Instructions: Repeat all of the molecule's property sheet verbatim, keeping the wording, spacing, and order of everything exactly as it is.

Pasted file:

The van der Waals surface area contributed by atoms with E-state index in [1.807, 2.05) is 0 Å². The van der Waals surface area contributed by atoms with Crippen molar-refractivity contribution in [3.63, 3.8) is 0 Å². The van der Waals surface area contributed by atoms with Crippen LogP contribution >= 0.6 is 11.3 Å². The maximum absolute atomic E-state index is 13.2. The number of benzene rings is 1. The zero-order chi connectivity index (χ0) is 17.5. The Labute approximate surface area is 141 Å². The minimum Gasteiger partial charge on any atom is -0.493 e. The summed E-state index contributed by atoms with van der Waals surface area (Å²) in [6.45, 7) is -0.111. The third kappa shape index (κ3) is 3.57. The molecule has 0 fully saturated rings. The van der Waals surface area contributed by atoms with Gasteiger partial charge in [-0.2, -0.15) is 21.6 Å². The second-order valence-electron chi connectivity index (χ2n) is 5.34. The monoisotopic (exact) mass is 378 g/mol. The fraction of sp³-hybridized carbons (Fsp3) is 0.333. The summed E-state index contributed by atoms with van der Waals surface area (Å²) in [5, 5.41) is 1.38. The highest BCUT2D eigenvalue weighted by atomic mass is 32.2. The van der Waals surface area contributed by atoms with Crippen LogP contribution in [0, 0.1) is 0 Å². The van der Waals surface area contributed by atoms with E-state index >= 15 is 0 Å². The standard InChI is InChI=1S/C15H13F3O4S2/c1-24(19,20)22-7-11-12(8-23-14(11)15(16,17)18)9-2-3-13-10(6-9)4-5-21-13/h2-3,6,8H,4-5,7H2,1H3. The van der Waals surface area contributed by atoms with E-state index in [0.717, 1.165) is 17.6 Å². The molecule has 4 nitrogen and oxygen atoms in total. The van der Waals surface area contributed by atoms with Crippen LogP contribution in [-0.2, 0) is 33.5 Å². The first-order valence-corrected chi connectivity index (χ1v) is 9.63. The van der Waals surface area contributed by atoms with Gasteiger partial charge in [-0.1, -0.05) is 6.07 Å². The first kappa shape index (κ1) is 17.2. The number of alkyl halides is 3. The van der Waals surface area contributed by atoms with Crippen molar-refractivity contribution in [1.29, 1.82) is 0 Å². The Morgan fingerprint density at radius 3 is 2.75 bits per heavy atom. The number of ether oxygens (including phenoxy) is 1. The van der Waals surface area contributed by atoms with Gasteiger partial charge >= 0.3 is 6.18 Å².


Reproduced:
The van der Waals surface area contributed by atoms with E-state index in [1.807, 2.05) is 0 Å². The van der Waals surface area contributed by atoms with Crippen molar-refractivity contribution in [3.63, 3.8) is 0 Å². The van der Waals surface area contributed by atoms with Crippen LogP contribution >= 0.6 is 11.3 Å². The maximum absolute atomic E-state index is 13.2. The number of benzene rings is 1. The zero-order chi connectivity index (χ0) is 17.5. The Labute approximate surface area is 141 Å². The minimum Gasteiger partial charge on any atom is -0.493 e. The summed E-state index contributed by atoms with van der Waals surface area (Å²) in [6.45, 7) is -0.111. The third kappa shape index (κ3) is 3.57. The molecule has 0 fully saturated rings. The van der Waals surface area contributed by atoms with Gasteiger partial charge in [-0.2, -0.15) is 21.6 Å². The second-order valence-electron chi connectivity index (χ2n) is 5.34. The monoisotopic (exact) mass is 378 g/mol. The fraction of sp³-hybridized carbons (Fsp3) is 0.333. The summed E-state index contributed by atoms with van der Waals surface area (Å²) in [5, 5.41) is 1.38. The highest BCUT2D eigenvalue weighted by atomic mass is 32.2. The van der Waals surface area contributed by atoms with Crippen LogP contribution in [0, 0.1) is 0 Å². The van der Waals surface area contributed by atoms with E-state index >= 15 is 0 Å². The standard InChI is InChI=1S/C15H13F3O4S2/c1-24(19,20)22-7-11-12(8-23-14(11)15(16,17)18)9-2-3-13-10(6-9)4-5-21-13/h2-3,6,8H,4-5,7H2,1H3. The van der Waals surface area contributed by atoms with E-state index in [0.717, 1.165) is 17.6 Å². The molecule has 4 nitrogen and oxygen atoms in total. The van der Waals surface area contributed by atoms with Crippen LogP contribution in [-0.2, 0) is 33.5 Å². The first-order valence-corrected chi connectivity index (χ1v) is 9.63. The van der Waals surface area contributed by atoms with Gasteiger partial charge in [-0.1, -0.05) is 6.07 Å². The first kappa shape index (κ1) is 17.2. The number of alkyl halides is 3. The van der Waals surface area contributed by atoms with Crippen molar-refractivity contribution in [1.29, 1.82) is 0 Å². The Morgan fingerprint density at radius 3 is 2.75 bits per heavy atom. The number of ether oxygens (including phenoxy) is 1. The van der Waals surface area contributed by atoms with Gasteiger partial charge >= 0.3 is 6.18 Å².